Ground Work: Writings on People and Places Ground Work: Writings on People and Places by Tim Dee
My rating: 5 of 5 stars

A copy of this was provided free of charge from the publisher in return for an honest review.

Over the past thirty years, Common Ground has sought to link the places to the people that live in them. Formed by Sue Clifford, Angela King and the late writer Roger Deakin, with the intention of bringing together arts and environmental interests and engaging local responses to those places on a daily basis. They have instigated events like Apple Days and been the driving force for those creating community woodlands. They are a brilliant charity that deserves more recognition, and the batten, or should I say hazel pole, has been passed to the safe hands of Adrian Cooper and Gracie Burnett of the fantastic Little Toller.

In Ground Work, Tim Dee has collated the thoughts and observations of thirty-one of the finest landscape and natural history writers around. This poetic and literary collection is the response to the threat that is being posed by the ‘soft-skinned, warm-blooded, short-lived, pedestrian species’ that has turned our present day into a new epoch; the Anthropocene. This new era is already causing chaotic changes to our weather systems, there is the steady creep upwards in average temperature across the globe as well as significant and it some cases catastrophic changes to our environments.

The authors that have contributed to this collection include some of my favourites, Paul Farley, Fiona Sampson, Mark Cocker, Helen MacDonald, Adam Nicolson and Richard Mabey to name but a few. There are others that I have read a little of like John Burnside and a number that I have never come across before, such as Julia Blackburn and Sean Borodale. They were free to write about anything they chose, so not only do we have an amazing vein of prose from some of the best nature and landscape writers around, but they have given us a raft of different perspectives from places all around the world that are significant to them. The subjects are diverse too, there are musings on art, bridges, bees, sculpture, memories of childhood, fossils and the rapidly declining cuckoo. We travel from the high Arctic to an English woodland, allotments and summer meadows, post-industrial beaches to a desert road.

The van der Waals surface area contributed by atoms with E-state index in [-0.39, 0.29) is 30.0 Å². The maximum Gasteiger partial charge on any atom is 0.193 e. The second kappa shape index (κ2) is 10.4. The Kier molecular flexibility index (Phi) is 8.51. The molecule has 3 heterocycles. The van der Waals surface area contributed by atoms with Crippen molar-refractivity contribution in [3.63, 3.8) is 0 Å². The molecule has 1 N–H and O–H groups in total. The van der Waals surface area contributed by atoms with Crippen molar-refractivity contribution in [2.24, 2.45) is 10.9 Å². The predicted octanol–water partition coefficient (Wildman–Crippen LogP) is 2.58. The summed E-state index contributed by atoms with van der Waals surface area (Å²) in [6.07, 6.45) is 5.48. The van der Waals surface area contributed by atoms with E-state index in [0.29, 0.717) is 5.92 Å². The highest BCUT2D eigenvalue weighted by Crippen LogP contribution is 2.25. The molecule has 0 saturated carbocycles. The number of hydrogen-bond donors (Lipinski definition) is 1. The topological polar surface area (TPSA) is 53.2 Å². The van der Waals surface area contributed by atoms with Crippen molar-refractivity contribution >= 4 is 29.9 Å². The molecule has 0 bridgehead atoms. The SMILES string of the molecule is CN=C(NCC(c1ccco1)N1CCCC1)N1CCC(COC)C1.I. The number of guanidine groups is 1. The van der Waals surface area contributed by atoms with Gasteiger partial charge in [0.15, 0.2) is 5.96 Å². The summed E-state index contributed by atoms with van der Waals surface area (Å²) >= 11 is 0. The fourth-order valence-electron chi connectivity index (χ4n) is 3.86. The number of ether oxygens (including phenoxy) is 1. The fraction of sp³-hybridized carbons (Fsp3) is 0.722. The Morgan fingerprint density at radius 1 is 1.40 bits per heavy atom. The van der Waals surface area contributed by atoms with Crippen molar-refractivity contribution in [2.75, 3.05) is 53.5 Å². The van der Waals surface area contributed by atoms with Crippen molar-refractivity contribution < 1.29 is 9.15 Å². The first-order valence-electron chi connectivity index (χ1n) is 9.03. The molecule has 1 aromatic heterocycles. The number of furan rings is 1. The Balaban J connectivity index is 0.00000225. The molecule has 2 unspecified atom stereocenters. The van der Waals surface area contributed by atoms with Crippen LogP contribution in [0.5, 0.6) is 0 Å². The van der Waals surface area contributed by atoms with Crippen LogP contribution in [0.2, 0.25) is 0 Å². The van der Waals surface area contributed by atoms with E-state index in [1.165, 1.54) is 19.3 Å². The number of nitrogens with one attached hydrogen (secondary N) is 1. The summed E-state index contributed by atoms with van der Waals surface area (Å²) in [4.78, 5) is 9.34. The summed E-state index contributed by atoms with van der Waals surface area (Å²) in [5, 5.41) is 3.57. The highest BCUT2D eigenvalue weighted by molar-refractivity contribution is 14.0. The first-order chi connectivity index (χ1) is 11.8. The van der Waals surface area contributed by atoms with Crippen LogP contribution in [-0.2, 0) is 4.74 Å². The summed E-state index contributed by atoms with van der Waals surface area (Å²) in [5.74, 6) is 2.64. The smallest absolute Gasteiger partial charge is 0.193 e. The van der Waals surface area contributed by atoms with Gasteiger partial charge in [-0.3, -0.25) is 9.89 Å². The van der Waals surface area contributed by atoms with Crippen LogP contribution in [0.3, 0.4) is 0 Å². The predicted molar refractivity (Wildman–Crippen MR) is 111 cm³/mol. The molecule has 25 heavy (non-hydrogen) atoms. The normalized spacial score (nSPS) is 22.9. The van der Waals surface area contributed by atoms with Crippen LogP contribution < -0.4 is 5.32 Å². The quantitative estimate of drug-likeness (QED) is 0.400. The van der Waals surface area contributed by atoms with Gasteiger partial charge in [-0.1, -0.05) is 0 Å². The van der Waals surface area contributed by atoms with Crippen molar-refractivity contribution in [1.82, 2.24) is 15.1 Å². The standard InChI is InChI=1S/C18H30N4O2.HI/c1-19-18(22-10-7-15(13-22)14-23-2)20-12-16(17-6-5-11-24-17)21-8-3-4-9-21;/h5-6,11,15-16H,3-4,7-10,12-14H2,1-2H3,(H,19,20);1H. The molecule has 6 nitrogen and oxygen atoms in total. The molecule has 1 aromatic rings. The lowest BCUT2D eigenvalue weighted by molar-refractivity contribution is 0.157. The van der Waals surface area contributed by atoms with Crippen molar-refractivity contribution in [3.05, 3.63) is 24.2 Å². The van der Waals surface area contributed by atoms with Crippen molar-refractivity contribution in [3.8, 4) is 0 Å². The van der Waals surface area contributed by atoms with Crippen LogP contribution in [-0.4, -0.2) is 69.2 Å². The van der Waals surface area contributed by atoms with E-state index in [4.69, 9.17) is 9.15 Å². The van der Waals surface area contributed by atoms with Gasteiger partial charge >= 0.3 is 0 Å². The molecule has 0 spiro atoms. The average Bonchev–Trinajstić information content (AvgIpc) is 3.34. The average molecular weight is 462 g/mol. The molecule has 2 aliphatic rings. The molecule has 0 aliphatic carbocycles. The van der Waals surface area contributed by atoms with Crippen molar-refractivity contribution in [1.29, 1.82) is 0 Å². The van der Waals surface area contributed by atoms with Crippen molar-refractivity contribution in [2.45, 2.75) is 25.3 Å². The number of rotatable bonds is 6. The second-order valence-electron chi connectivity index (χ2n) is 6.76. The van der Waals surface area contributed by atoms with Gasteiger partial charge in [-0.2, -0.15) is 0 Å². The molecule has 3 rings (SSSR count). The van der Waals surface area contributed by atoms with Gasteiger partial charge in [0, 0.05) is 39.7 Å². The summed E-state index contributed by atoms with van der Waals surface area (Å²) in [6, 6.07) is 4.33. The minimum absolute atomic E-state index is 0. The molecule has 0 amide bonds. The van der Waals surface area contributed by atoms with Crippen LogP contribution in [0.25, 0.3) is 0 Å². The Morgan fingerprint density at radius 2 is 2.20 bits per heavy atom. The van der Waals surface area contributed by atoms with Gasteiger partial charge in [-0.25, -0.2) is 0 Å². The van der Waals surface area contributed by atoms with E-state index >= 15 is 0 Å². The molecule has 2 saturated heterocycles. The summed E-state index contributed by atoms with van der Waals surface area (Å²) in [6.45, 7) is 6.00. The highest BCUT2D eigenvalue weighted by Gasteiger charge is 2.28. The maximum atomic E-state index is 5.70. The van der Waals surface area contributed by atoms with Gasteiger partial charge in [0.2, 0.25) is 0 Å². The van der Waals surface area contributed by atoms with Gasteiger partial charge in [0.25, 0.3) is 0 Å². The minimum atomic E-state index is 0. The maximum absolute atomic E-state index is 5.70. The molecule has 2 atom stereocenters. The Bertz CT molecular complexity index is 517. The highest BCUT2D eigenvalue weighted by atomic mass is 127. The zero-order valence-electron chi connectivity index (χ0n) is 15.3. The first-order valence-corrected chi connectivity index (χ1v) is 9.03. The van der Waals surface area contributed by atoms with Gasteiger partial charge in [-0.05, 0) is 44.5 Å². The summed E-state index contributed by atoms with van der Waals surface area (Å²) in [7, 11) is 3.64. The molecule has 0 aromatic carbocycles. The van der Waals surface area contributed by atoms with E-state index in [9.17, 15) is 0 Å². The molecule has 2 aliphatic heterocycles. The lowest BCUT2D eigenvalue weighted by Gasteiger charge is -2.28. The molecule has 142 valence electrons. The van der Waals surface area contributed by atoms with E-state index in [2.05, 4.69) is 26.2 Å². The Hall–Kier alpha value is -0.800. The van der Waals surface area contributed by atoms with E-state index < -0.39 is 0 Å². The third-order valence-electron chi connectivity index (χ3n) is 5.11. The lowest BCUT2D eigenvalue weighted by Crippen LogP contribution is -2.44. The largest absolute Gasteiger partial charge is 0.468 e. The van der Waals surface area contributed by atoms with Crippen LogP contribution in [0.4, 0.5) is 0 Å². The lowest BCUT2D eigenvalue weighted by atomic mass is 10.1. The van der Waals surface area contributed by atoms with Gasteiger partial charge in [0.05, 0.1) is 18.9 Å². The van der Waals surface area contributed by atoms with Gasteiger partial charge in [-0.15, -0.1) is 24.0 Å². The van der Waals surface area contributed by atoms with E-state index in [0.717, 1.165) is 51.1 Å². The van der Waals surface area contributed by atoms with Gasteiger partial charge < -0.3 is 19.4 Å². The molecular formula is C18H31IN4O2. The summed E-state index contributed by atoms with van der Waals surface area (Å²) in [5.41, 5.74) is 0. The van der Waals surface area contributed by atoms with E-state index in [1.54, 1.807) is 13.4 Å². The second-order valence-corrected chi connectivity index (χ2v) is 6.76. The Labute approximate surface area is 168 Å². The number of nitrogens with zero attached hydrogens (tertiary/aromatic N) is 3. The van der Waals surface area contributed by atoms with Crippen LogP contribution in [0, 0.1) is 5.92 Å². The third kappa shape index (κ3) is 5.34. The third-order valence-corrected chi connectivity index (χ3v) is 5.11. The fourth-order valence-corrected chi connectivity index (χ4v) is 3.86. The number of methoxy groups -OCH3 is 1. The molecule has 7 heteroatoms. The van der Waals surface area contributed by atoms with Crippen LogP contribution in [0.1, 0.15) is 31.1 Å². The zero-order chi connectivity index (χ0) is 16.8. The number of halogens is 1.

Rooted deep in the principles of Common Ground, this is a celebration of our how own local area can define us as much as our DNA and education, themes that are picked up in the fantastic 21st Century Yokel by Tom Cox. All the way through the various essays, you feel the comforting presence of Roger Deakin encouraging us to discover and explore our local patch regardless of whether it is an SSSI, a local park or an eerie holloway. This book goes a long way to addressing the way that some people consider that scouring their local area of anything natural makes them more human; it doesn’t, it makes us all less human. This is a fine companion volume to Arboreal, which is another Common Ground inspired work as a tribute to Oliver Rackman and the vital part that woodlands play in our well being. A truly excellent book.

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